There is a lot of buzz around Domain-Driven Design’s Repositories. It feels to me though that there is still a lot of misunderstanding about the concepts and the patterns promoted by the book.
Domain-Driven Design is not an easy read and the concepts presented by Eric Evans rely a lot on very good understanding of what is Object-Orientation. That’s why I usually avoid talking about Repositories to experienced developers learning DDD concepts. I prefer to only touch this patter after they get a good grasp of what model driven design is all about. Every time I write something that touches the Repository pattern I often get more questions and comments than any other DDD topic. Most of those could be summarised in: what’s the difference between Repository and DAOs?
The main goal in Domain-Driven Design is to model objects as close to the domain -not necessarily the real world- as possible. Suppose we are developing areal estate application that manage properties for rent. Probably a “property” is an important concept is this domain so you would have an object to represent that. Same for rent, it is an important concept and has data (how much? for how long?) and behavior (what if it’s late? what happens on termination?) so it would probably e modeled as one or more objects.
In this application you will probably have an user story in your development backlog that says something like “show me all the properties for rent between $100 and $350″. When playing this story, the first issue a developer faces is usually: where are all the properties stored?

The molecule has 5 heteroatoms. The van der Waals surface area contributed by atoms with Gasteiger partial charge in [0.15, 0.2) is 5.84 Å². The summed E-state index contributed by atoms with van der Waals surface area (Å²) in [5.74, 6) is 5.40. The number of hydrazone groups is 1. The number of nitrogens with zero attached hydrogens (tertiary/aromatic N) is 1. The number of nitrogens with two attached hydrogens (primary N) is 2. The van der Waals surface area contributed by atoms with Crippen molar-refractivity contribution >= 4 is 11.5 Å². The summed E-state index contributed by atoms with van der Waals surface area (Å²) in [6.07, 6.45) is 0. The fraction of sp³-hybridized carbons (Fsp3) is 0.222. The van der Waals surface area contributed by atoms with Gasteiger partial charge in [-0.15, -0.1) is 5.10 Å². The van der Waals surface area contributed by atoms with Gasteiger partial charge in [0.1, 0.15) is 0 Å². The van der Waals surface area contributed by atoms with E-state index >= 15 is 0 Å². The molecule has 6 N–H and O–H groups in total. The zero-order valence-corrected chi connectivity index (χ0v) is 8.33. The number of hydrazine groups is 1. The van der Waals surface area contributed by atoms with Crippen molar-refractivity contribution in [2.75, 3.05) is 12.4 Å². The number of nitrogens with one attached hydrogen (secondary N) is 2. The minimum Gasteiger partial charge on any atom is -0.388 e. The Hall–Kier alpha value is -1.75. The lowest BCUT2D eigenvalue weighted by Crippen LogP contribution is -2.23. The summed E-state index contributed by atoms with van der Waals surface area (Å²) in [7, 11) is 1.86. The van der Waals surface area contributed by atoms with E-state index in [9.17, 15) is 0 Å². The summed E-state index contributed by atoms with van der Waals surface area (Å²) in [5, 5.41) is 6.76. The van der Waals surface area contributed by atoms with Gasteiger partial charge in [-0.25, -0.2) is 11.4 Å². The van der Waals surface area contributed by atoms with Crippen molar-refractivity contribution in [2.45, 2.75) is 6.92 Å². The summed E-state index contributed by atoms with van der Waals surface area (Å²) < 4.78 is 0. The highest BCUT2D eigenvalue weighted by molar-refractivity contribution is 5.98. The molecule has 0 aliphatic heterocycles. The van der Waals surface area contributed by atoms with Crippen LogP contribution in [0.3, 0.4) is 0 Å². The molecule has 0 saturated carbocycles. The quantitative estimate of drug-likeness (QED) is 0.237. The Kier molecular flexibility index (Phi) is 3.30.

Let’s think about how we do things in the real world. In the real estate business, where do the business people keep the inventory of properties for rent? Probably they would keep it in some sort of archive. With no computers, people would have those big metal archives filled with lots of index cards with property details. The archive itself is an important part of how the business process is implemented but this is not part of the domain. In the domain there is a property inventory but the metal archive is just how it happens to be implemented.
When creating a Domain Model you will need something to play the role of that archive, and you will probably use a database for that. Since most databases aren’t object-oriented we generally use some infrastructure of mapping logic to perform the translation between objects and data. There are many possible ways to shape this mapping logic, the most common pattern is the Data Mapper, and we generally call those Data Access Objects or simply DAOs.
Just like the metal archive, DAOs are not business concepts. It is just a translating layer converting from objects to data and vice-versa. Your business experts should not have to know that you get properties from a DAO because this concept simply doesn’t exist in their world.
Eric Evans’ proposed solution is to create the abstract concept of a Repository. A Repository is some virtual place where the Entities (the most relevant objects in a domain) are stored. Business classes are aware of the Repository; they know it’s the place where they should look for business objects. How the Repository is implemented simply doesn’t matter. Domain classes must never refer to that implementation but only to the interface.
In a heavily typed language like Java I’d suggest that the Repository must be modeled as an interface. What about the actual implementation? Well, it depends. If you have only one persistence engine (say a RDBMS) you can probably just have a DAO that implements that interface.
The hardest thing about Domain-Driven Design is that you have to think in a different way. Instead of building the Domain Model on top of some software infrastructure you should start with the model and build the infrastructure to support it.
Repositories are business concepts and DAOs are infrastructure.